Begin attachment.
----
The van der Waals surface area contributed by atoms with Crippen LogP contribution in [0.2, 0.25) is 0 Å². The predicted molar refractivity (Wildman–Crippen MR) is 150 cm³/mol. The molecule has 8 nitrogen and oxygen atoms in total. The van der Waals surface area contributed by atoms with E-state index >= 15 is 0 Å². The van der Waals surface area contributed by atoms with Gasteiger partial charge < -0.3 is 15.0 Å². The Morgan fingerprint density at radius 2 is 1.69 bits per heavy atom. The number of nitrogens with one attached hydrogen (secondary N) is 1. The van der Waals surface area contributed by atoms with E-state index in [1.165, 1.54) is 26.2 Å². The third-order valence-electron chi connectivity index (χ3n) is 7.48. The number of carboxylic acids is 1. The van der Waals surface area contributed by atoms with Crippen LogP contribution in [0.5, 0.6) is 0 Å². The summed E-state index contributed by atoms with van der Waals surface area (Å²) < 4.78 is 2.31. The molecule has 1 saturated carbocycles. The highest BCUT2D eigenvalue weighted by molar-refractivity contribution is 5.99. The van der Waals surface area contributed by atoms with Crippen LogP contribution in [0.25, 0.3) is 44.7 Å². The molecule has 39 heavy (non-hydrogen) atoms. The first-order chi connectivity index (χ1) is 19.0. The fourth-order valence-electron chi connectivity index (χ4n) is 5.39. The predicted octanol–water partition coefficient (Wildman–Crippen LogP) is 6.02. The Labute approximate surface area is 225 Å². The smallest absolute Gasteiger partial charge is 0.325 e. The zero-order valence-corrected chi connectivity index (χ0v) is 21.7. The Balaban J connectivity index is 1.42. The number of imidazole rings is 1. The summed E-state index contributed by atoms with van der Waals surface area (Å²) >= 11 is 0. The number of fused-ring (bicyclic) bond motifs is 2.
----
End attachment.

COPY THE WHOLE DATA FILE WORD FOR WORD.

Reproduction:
The van der Waals surface area contributed by atoms with Crippen LogP contribution in [0.2, 0.25) is 0 Å². The predicted molar refractivity (Wildman–Crippen MR) is 150 cm³/mol. The molecule has 8 nitrogen and oxygen atoms in total. The van der Waals surface area contributed by atoms with E-state index >= 15 is 0 Å². The van der Waals surface area contributed by atoms with Gasteiger partial charge < -0.3 is 15.0 Å². The Morgan fingerprint density at radius 2 is 1.69 bits per heavy atom. The number of nitrogens with one attached hydrogen (secondary N) is 1. The van der Waals surface area contributed by atoms with E-state index in [1.165, 1.54) is 26.2 Å². The third-order valence-electron chi connectivity index (χ3n) is 7.48. The number of carboxylic acids is 1. The van der Waals surface area contributed by atoms with Crippen LogP contribution in [0.5, 0.6) is 0 Å². The summed E-state index contributed by atoms with van der Waals surface area (Å²) < 4.78 is 2.31. The molecule has 1 saturated carbocycles. The highest BCUT2D eigenvalue weighted by molar-refractivity contribution is 5.99. The van der Waals surface area contributed by atoms with Crippen LogP contribution in [0.25, 0.3) is 44.7 Å². The molecule has 39 heavy (non-hydrogen) atoms. The first-order chi connectivity index (χ1) is 19.0. The fourth-order valence-electron chi connectivity index (χ4n) is 5.39. The predicted octanol–water partition coefficient (Wildman–Crippen LogP) is 6.02. The Labute approximate surface area is 225 Å². The smallest absolute Gasteiger partial charge is 0.325 e. The zero-order valence-corrected chi connectivity index (χ0v) is 21.7. The Balaban J connectivity index is 1.42. The number of imidazole rings is 1. The summed E-state index contributed by atoms with van der Waals surface area (Å²) >= 11 is 0. The number of fused-ring (bicyclic) bond motifs is 2.